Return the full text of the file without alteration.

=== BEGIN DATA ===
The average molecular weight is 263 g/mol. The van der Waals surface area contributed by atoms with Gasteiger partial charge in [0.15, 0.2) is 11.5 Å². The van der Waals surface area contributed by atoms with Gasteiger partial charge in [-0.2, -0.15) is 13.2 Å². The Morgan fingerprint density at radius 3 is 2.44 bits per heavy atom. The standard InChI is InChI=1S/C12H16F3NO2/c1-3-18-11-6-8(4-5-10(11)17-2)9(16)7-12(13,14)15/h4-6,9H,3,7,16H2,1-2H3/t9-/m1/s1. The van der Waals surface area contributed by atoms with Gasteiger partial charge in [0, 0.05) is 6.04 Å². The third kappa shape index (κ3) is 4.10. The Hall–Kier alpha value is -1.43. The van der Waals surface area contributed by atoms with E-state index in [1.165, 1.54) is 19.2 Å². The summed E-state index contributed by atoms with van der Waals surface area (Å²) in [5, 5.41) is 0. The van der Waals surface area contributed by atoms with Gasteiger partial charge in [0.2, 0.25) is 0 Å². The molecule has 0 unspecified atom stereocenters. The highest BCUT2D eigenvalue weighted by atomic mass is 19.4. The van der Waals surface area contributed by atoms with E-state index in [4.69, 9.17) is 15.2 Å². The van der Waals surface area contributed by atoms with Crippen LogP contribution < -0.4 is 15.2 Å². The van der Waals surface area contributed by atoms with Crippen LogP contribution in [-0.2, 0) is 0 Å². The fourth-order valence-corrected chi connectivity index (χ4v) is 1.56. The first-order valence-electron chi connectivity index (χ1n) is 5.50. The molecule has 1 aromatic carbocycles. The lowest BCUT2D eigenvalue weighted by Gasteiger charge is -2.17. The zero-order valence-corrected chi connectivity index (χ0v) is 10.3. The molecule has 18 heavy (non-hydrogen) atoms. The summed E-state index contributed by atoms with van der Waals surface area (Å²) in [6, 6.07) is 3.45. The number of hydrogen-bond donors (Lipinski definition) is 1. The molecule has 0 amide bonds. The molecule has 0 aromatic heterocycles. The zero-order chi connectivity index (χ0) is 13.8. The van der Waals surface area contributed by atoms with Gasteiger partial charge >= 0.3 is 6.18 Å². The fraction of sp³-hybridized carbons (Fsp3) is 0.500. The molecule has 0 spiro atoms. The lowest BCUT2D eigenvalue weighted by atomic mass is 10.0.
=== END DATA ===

The average molecular weight is 263 g/mol. The van der Waals surface area contributed by atoms with Gasteiger partial charge in [0.15, 0.2) is 11.5 Å². The van der Waals surface area contributed by atoms with Gasteiger partial charge in [-0.2, -0.15) is 13.2 Å². The Morgan fingerprint density at radius 3 is 2.44 bits per heavy atom. The standard InChI is InChI=1S/C12H16F3NO2/c1-3-18-11-6-8(4-5-10(11)17-2)9(16)7-12(13,14)15/h4-6,9H,3,7,16H2,1-2H3/t9-/m1/s1. The van der Waals surface area contributed by atoms with Gasteiger partial charge in [0, 0.05) is 6.04 Å². The third kappa shape index (κ3) is 4.10. The Hall–Kier alpha value is -1.43. The van der Waals surface area contributed by atoms with E-state index in [1.165, 1.54) is 19.2 Å². The summed E-state index contributed by atoms with van der Waals surface area (Å²) in [5, 5.41) is 0. The van der Waals surface area contributed by atoms with Gasteiger partial charge in [0.2, 0.25) is 0 Å². The molecule has 0 unspecified atom stereocenters. The highest BCUT2D eigenvalue weighted by atomic mass is 19.4. The van der Waals surface area contributed by atoms with E-state index in [4.69, 9.17) is 15.2 Å². The van der Waals surface area contributed by atoms with Crippen LogP contribution < -0.4 is 15.2 Å². The van der Waals surface area contributed by atoms with Crippen LogP contribution in [-0.2, 0) is 0 Å². The fourth-order valence-corrected chi connectivity index (χ4v) is 1.56. The first-order valence-electron chi connectivity index (χ1n) is 5.50. The molecule has 1 aromatic carbocycles. The lowest BCUT2D eigenvalue weighted by Gasteiger charge is -2.17. The zero-order valence-corrected chi connectivity index (χ0v) is 10.3. The molecule has 18 heavy (non-hydrogen) atoms. The summed E-state index contributed by atoms with van der Waals surface area (Å²) in [6, 6.07) is 3.45. The number of hydrogen-bond donors (Lipinski definition) is 1. The molecule has 0 amide bonds. The molecule has 0 aromatic heterocycles. The zero-order chi connectivity index (χ0) is 13.8. The van der Waals surface area contributed by atoms with Gasteiger partial charge >= 0.3 is 6.18 Å². The fraction of sp³-hybridized carbons (Fsp3) is 0.500. The molecule has 0 spiro atoms. The lowest BCUT2D eigenvalue weighted by atomic mass is 10.0.